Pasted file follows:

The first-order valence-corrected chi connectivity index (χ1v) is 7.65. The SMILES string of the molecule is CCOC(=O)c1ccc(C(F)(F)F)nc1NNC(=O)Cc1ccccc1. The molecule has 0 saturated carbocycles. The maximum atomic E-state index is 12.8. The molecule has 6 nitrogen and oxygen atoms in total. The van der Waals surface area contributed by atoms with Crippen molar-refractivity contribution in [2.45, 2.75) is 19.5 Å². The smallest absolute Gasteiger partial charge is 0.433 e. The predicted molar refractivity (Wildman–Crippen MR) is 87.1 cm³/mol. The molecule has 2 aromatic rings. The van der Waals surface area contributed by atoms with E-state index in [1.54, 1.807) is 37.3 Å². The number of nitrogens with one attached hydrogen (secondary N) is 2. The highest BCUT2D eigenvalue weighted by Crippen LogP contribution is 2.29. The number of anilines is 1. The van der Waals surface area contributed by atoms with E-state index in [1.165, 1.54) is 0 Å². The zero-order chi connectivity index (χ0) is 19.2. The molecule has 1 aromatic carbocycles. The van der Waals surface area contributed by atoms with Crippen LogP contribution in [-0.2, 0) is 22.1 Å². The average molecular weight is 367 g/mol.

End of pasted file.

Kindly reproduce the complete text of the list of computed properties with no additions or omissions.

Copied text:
The first-order valence-corrected chi connectivity index (χ1v) is 7.65. The SMILES string of the molecule is CCOC(=O)c1ccc(C(F)(F)F)nc1NNC(=O)Cc1ccccc1. The molecule has 0 saturated carbocycles. The maximum atomic E-state index is 12.8. The molecule has 6 nitrogen and oxygen atoms in total. The van der Waals surface area contributed by atoms with Crippen molar-refractivity contribution in [2.45, 2.75) is 19.5 Å². The smallest absolute Gasteiger partial charge is 0.433 e. The predicted molar refractivity (Wildman–Crippen MR) is 87.1 cm³/mol. The molecule has 2 aromatic rings. The van der Waals surface area contributed by atoms with E-state index in [1.54, 1.807) is 37.3 Å². The number of nitrogens with one attached hydrogen (secondary N) is 2. The highest BCUT2D eigenvalue weighted by Crippen LogP contribution is 2.29. The number of anilines is 1. The van der Waals surface area contributed by atoms with E-state index in [1.165, 1.54) is 0 Å². The zero-order chi connectivity index (χ0) is 19.2. The molecule has 1 aromatic carbocycles. The van der Waals surface area contributed by atoms with Crippen LogP contribution in [-0.2, 0) is 22.1 Å². The average molecular weight is 367 g/mol.